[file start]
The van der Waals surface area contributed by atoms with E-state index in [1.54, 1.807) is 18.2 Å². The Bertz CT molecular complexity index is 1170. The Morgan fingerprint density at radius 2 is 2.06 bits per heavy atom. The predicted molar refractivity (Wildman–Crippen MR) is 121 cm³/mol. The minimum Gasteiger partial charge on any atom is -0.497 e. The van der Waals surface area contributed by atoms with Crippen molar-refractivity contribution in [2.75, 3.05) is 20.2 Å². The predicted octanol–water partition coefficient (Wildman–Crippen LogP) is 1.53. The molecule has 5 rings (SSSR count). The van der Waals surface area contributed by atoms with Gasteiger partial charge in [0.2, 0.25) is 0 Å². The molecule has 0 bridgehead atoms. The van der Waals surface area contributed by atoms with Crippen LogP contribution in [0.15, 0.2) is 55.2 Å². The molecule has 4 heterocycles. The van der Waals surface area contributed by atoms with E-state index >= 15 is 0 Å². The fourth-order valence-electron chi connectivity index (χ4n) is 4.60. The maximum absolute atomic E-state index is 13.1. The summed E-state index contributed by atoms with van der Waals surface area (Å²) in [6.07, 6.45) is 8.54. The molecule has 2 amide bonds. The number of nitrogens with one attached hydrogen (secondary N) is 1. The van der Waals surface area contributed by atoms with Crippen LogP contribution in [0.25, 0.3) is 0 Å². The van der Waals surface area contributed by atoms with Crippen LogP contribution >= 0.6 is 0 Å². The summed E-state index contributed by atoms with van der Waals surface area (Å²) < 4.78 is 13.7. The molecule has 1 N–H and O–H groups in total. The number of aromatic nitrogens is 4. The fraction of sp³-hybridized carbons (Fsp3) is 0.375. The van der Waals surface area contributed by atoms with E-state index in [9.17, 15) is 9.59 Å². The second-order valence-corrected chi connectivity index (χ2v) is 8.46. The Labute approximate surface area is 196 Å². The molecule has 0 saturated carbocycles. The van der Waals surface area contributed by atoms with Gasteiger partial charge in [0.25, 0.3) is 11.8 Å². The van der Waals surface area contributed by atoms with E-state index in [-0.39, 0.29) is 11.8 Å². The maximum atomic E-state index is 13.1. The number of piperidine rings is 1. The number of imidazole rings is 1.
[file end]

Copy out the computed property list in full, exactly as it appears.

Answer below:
The van der Waals surface area contributed by atoms with E-state index in [1.54, 1.807) is 18.2 Å². The Bertz CT molecular complexity index is 1170. The Morgan fingerprint density at radius 2 is 2.06 bits per heavy atom. The predicted molar refractivity (Wildman–Crippen MR) is 121 cm³/mol. The minimum Gasteiger partial charge on any atom is -0.497 e. The van der Waals surface area contributed by atoms with Crippen molar-refractivity contribution in [2.75, 3.05) is 20.2 Å². The predicted octanol–water partition coefficient (Wildman–Crippen LogP) is 1.53. The molecule has 5 rings (SSSR count). The van der Waals surface area contributed by atoms with Gasteiger partial charge in [0.2, 0.25) is 0 Å². The molecule has 0 bridgehead atoms. The van der Waals surface area contributed by atoms with Crippen LogP contribution in [0.15, 0.2) is 55.2 Å². The molecule has 4 heterocycles. The van der Waals surface area contributed by atoms with E-state index >= 15 is 0 Å². The fourth-order valence-electron chi connectivity index (χ4n) is 4.60. The maximum absolute atomic E-state index is 13.1. The summed E-state index contributed by atoms with van der Waals surface area (Å²) in [6.07, 6.45) is 8.54. The molecule has 2 amide bonds. The number of nitrogens with one attached hydrogen (secondary N) is 1. The van der Waals surface area contributed by atoms with Crippen LogP contribution in [0.25, 0.3) is 0 Å². The van der Waals surface area contributed by atoms with Crippen LogP contribution >= 0.6 is 0 Å². The summed E-state index contributed by atoms with van der Waals surface area (Å²) < 4.78 is 13.7. The molecule has 1 N–H and O–H groups in total. The number of aromatic nitrogens is 4. The fraction of sp³-hybridized carbons (Fsp3) is 0.375. The van der Waals surface area contributed by atoms with E-state index in [9.17, 15) is 9.59 Å². The second-order valence-corrected chi connectivity index (χ2v) is 8.46. The Labute approximate surface area is 196 Å². The molecule has 0 saturated carbocycles. The van der Waals surface area contributed by atoms with Gasteiger partial charge in [0.25, 0.3) is 11.8 Å². The van der Waals surface area contributed by atoms with E-state index in [-0.39, 0.29) is 11.8 Å². The maximum atomic E-state index is 13.1. The number of piperidine rings is 1. The number of imidazole rings is 1.